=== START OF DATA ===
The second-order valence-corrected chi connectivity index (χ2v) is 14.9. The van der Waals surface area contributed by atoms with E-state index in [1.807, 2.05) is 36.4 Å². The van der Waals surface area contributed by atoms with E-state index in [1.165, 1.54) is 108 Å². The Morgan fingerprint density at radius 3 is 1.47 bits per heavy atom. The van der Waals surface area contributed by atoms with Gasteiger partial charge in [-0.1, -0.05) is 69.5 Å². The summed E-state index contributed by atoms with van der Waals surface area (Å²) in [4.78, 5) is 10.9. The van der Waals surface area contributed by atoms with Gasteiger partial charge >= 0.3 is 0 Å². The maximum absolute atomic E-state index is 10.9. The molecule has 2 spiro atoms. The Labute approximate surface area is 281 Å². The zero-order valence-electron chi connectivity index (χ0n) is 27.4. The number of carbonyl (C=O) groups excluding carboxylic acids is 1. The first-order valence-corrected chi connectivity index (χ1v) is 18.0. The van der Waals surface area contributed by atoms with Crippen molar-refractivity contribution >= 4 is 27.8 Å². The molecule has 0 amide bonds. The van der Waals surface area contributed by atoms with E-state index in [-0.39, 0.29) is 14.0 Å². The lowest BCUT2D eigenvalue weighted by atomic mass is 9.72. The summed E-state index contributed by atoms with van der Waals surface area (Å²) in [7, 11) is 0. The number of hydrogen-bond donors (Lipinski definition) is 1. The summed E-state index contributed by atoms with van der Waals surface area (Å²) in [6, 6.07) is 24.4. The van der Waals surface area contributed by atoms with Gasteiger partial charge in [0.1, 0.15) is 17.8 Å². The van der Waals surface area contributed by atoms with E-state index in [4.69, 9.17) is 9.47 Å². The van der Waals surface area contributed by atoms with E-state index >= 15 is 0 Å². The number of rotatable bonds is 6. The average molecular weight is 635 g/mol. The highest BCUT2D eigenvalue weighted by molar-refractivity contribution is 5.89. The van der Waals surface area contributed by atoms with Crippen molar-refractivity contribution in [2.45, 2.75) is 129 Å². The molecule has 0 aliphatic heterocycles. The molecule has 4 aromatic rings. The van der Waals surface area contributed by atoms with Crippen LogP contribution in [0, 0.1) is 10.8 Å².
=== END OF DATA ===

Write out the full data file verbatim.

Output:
The second-order valence-corrected chi connectivity index (χ2v) is 14.9. The van der Waals surface area contributed by atoms with E-state index in [1.807, 2.05) is 36.4 Å². The van der Waals surface area contributed by atoms with E-state index in [1.165, 1.54) is 108 Å². The Morgan fingerprint density at radius 3 is 1.47 bits per heavy atom. The van der Waals surface area contributed by atoms with Gasteiger partial charge in [-0.1, -0.05) is 69.5 Å². The summed E-state index contributed by atoms with van der Waals surface area (Å²) in [4.78, 5) is 10.9. The van der Waals surface area contributed by atoms with Gasteiger partial charge >= 0.3 is 0 Å². The maximum absolute atomic E-state index is 10.9. The molecule has 2 spiro atoms. The Labute approximate surface area is 281 Å². The zero-order valence-electron chi connectivity index (χ0n) is 27.4. The number of carbonyl (C=O) groups excluding carboxylic acids is 1. The first-order valence-corrected chi connectivity index (χ1v) is 18.0. The van der Waals surface area contributed by atoms with Crippen molar-refractivity contribution >= 4 is 27.8 Å². The molecule has 0 amide bonds. The van der Waals surface area contributed by atoms with E-state index in [-0.39, 0.29) is 14.0 Å². The lowest BCUT2D eigenvalue weighted by atomic mass is 9.72. The summed E-state index contributed by atoms with van der Waals surface area (Å²) in [7, 11) is 0. The number of hydrogen-bond donors (Lipinski definition) is 1. The summed E-state index contributed by atoms with van der Waals surface area (Å²) in [6, 6.07) is 24.4. The van der Waals surface area contributed by atoms with Gasteiger partial charge in [0.1, 0.15) is 17.8 Å². The van der Waals surface area contributed by atoms with E-state index in [4.69, 9.17) is 9.47 Å². The van der Waals surface area contributed by atoms with E-state index >= 15 is 0 Å². The number of rotatable bonds is 6. The average molecular weight is 635 g/mol. The highest BCUT2D eigenvalue weighted by molar-refractivity contribution is 5.89. The van der Waals surface area contributed by atoms with Crippen molar-refractivity contribution in [2.45, 2.75) is 129 Å². The molecule has 0 aliphatic heterocycles. The molecule has 4 aromatic rings. The van der Waals surface area contributed by atoms with Crippen LogP contribution in [0, 0.1) is 10.8 Å².